Using the STAR method to structure your answer ensures that you provide a compelling and memorable response that provides a great explanation of what motivates you.
Remember to pick a situation where the interviewer can quickly draw parallels to their company and role.
Related: How to create a STAR method resume
Examples of the best answers to "What motivates you?"
Review these example answers and use them as the basis of your response. Remember to tailor your response to match the skills, responsibilities, and characteristics the employer wants.
Sample answer #1: Results
"I love seeing numbers go up and to the right. Nothing motivates me more than when I have a concrete goal and the resources needed to achieve it. For example, in my last position, I was responsible for increasing our organic traffic by 100x in 12 months and had a team of writers and software engineers to do it.
I devised a two-pronged strategy to use editorial and programmatic SEO techniques to drive traffic to the website. By the end of the twelve months, we had grown organic traffic to the site from 1,000 visitors per month to more than 150,000.
That's also why I applied to this role. I loved how you outlined what you wanted, the goals the person hired would be working on, and when you wanted them to be complete. It's a fascinating opportunity."
Why it works: The candidate has done a good job of outlining what motivates them while tying in a story that highlights how they've achieved something in the past. The final part of their answer is sure to impress interviewers because they've outlined how their experience relates to the role.
Sample answer #2: Data-driven
"I'm motivated by using data to improve businesses. Give me access to the database and a set of questions, and I'll get to work figuring out how we can improve them. I developed a real-time analytics report for our sales team in my current position. The data from these reports help drive prospecting and outbound sales processes by helping show the sales team where to focus their efforts.
Since I implemented this report, the sales team has hit their numbers for eight quarters in a row. It's used by every sales team member each day, and both the qualitative and quantitative feedback I've received has been fantastic.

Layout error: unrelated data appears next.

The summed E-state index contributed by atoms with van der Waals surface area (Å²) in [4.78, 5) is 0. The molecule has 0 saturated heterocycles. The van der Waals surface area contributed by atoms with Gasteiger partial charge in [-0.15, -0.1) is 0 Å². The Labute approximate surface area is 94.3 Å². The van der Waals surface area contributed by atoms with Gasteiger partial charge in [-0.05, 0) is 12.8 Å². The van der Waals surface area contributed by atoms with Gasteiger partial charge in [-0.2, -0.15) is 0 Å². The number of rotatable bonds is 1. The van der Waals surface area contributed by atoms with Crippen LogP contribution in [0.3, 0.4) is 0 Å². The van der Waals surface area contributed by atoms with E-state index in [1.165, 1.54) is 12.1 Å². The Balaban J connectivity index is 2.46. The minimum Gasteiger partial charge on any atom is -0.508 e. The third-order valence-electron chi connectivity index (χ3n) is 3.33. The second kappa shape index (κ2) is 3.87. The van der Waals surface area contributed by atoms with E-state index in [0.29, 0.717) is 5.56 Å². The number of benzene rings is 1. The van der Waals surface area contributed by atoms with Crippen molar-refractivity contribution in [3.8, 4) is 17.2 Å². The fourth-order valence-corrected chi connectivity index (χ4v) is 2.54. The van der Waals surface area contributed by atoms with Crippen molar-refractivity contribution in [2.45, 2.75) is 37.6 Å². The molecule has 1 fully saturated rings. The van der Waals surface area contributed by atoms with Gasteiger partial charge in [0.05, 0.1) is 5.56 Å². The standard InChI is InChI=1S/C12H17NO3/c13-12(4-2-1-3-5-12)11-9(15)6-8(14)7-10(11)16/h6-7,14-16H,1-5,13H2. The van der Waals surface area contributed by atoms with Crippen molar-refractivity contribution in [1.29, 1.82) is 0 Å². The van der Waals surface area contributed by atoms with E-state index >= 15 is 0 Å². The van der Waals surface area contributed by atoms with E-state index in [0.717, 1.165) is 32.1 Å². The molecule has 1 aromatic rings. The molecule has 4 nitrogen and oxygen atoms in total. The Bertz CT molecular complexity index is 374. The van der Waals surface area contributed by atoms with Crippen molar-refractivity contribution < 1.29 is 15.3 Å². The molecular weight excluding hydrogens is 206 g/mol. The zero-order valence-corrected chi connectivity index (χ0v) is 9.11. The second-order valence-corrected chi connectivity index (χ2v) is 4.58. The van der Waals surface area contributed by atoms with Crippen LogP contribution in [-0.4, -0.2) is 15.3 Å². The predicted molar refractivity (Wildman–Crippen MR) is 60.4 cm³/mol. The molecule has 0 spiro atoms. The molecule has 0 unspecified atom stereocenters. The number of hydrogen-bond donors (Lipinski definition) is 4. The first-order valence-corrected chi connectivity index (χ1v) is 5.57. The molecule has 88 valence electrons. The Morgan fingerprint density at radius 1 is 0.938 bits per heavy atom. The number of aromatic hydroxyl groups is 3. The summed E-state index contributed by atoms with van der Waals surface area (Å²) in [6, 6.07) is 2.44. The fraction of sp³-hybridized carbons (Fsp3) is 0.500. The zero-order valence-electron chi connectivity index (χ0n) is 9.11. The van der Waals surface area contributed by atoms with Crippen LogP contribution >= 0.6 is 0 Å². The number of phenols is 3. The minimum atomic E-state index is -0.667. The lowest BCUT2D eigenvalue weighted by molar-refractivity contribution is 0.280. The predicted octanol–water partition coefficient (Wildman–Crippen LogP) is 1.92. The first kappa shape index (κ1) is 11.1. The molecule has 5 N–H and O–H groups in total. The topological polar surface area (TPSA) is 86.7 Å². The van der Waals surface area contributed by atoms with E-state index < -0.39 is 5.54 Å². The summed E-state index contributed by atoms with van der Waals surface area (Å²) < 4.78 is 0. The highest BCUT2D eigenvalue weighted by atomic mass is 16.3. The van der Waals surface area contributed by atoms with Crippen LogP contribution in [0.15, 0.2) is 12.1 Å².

That's why I'm applying for this sales operations role. I'd love the chance to build a sales operations function from the ground up that has data baked in from the start."
Why it works: The candidate has shown how they're motivated by data analysis and its value to their team. They've also done a great job of showcasing how their previous experience aligns with the company and position.
Sample answer #3: Management
"I love managing people and helping them become the best version of themselves. I was directly responsible for twelve engineering managers who managed 150 staff in my previous role. Each team achieved 95% on-time delivery and 99.9% uptime for the last four quarters.
The best part of my job was taking junior engineers from individual contributors to managing a team. I love recommending people books like High Output Management and Radical Candor and seeing management click for them."
Why it works: This response shows the interviewer that the applicant is motivated by several factors, management, project management, and developing staff. These are all essential things to like when you're managing large teams, so they'll be sure to stand out!
Sample answer #4: Helping people
"I love helping people. There's something so great about taking someone from knowing nothing about a product to being the biggest evangelist at their company. Not only is this important to me, but it's important to every company. Happy customers retain better and drive word-of-mouth growth. In fact, in my previous technical account manager role, I was able to keep net revenue retention of the customers I managed at 150% for two years."
Why it works: The candidate tied their love of helping people to an essential business metric and made a strong case as to why happy customers are crucial and how they were able to keep customers happy in a previous role.
Sample answer #5: Learning new skills